Audio for sleep can be a particularly personal experience. Some prefer the dulcet tones of the their favourite broadcasters, others lean more towards the sound of Mother Nature. Whatever your preference; we hope to tickle your ear drums with this months round up of our top five sleep sounds.
History of the World by Andrew Marr
Andrew Marr’s History of the World covers 70,000 years of world history ranging from the beginning of human civilisation to the Middle Ages and Viking exploration and pillage right through to the twentieth century. The television show was noted for its elaborate Hollywood re-enactments but the audio alone provides enough dramatic music and sound effects for you to recreate the scenes in your imagination.
Marr’s gentle, bassy tones are animated enough to engage your brain and switch you off from the days thoughts and worries but still within the BBC vocal style guidelines to help gently guide you into a deep, deep slumber. The perfect audio accompaniment for history buffs and casual listeners alike.
Weightless by Macaroni Union
Described by some as being ‘the most relaxing tune ever’, Macaroni Union collaborated with the British Academy of Sound Therapy to create this eight minute track. According to scientists the music was able to reduce anxiety by 65% and brought the test subjects resting pulse rates to 35% of their usual resting rate. The low tones are designed to induce a trance like state which is exactly what we found.
The gentle thud of the bass and gradual crescendos of the synth strings immediately begin to transport you into a state of calm. As the music progresses, lighter notes and tones begin to make the odd, brief but repeated appearance which is when we found the trance like state begin to appear. Your mind and body totally disengage from the rest of the world. Have this one on loop and you will soon be drifting off into a trippy, slightly alternative universe for the next eight hours.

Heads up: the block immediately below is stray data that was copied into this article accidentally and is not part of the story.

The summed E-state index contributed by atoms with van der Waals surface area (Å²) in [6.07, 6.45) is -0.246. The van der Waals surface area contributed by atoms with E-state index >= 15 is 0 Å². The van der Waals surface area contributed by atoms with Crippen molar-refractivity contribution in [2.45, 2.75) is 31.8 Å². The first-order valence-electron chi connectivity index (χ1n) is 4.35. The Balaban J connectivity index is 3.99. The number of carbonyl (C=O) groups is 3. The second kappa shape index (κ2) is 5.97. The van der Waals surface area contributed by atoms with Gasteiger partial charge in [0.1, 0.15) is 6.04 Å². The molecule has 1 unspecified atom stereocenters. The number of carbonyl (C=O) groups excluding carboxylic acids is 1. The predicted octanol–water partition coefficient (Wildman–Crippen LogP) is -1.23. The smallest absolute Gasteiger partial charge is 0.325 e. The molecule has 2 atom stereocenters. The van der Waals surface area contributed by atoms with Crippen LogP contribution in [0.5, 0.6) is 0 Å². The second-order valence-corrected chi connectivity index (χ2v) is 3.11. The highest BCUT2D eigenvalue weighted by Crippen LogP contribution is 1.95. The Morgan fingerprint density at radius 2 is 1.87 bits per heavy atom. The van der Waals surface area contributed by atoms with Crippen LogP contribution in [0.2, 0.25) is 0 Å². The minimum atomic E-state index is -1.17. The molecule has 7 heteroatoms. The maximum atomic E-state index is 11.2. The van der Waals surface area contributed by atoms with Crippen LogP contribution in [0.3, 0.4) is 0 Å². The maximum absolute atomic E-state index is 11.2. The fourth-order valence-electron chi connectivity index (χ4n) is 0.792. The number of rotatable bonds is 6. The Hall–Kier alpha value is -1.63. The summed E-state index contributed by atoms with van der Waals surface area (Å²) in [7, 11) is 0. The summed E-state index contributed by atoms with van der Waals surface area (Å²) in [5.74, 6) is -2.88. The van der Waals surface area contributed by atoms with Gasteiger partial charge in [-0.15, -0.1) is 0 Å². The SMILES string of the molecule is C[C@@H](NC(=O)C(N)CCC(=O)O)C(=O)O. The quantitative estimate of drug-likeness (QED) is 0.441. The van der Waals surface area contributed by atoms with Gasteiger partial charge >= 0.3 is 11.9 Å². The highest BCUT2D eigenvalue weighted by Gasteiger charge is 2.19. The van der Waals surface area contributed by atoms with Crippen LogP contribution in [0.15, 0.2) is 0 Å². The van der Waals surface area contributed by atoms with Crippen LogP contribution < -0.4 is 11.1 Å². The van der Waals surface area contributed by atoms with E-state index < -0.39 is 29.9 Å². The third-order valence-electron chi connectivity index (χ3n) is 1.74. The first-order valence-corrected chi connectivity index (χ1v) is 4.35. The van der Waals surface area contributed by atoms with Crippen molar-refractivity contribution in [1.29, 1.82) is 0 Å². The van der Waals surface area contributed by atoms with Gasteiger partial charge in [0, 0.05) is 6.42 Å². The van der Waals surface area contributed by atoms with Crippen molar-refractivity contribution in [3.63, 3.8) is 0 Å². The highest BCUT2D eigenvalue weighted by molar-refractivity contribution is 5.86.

3. Go the F*** to Sleep read by Samuel L Jackson.
If you like your stories short, sweet and read by a celebrity, this is the perfect pick. Written in the classic style of a children’s bedtime story; the gentle iambic trimeter and vivid descriptions help set the perfect bedtime reading tone. Punctuated with the brutal but beautiful honesty any parent may feel at bedtime makes it the rather perfect adults bedtime story.
At just 4 minutes long Samuel L Jackson guiding you through with his cool, gravelly but tender tones. Accompanied by the music box tinkling of a small piano, you are immediately taken back to the days of bedtime stories and lullabies. There really is no reason for you not to go the f*** to sleep after this one.
Whale music by Whales
Arguably one of the most relaxing and effective sleep sounds; it is claimed to induce one into a state of deep sleep. Background music that allows for the mind to wander; blocking out outside disturbances and sending one into a state of utter relaxation.
The gentle crashing of the waves helps to transport you to the cool, calming shores of your favourite beach while the occasional soft, almost pan-pipe like howl of the whales carries you into your whimsical, safe, sleep place. A sure fire winner to send most off into a long, deep, restorative state of slumber.
Shh/Peaceful — Miles Davis
Famous for dividing the jazz and rock music critics with their reactions to its rather experimental approach to structure and electronic stance, this is one of our curve balls. Shh/Peaceful from the In a Silent Way EP is not quite the peaceful lullaby we have looked at with some of the other recommendations. Instead this is for those who want to completely disconnect and have something else entirely to focus on; using it more as a distraction than a calming piece of audio.
There is no melody; instead solos and grooves layered on top of each other create a completely hypnotic piece gradually winding into a pit of silence. The gentle shimmer of the cymbals eases one in and provides the underlying support for the soft jazz undertones accompanied by a heady mix of a tinkling piano, augmented organ and almost sitar like guitar eventually giving over to Davis’ slow, mysterious and eerily calming trumpet solo. It really is a dreamy piece of music.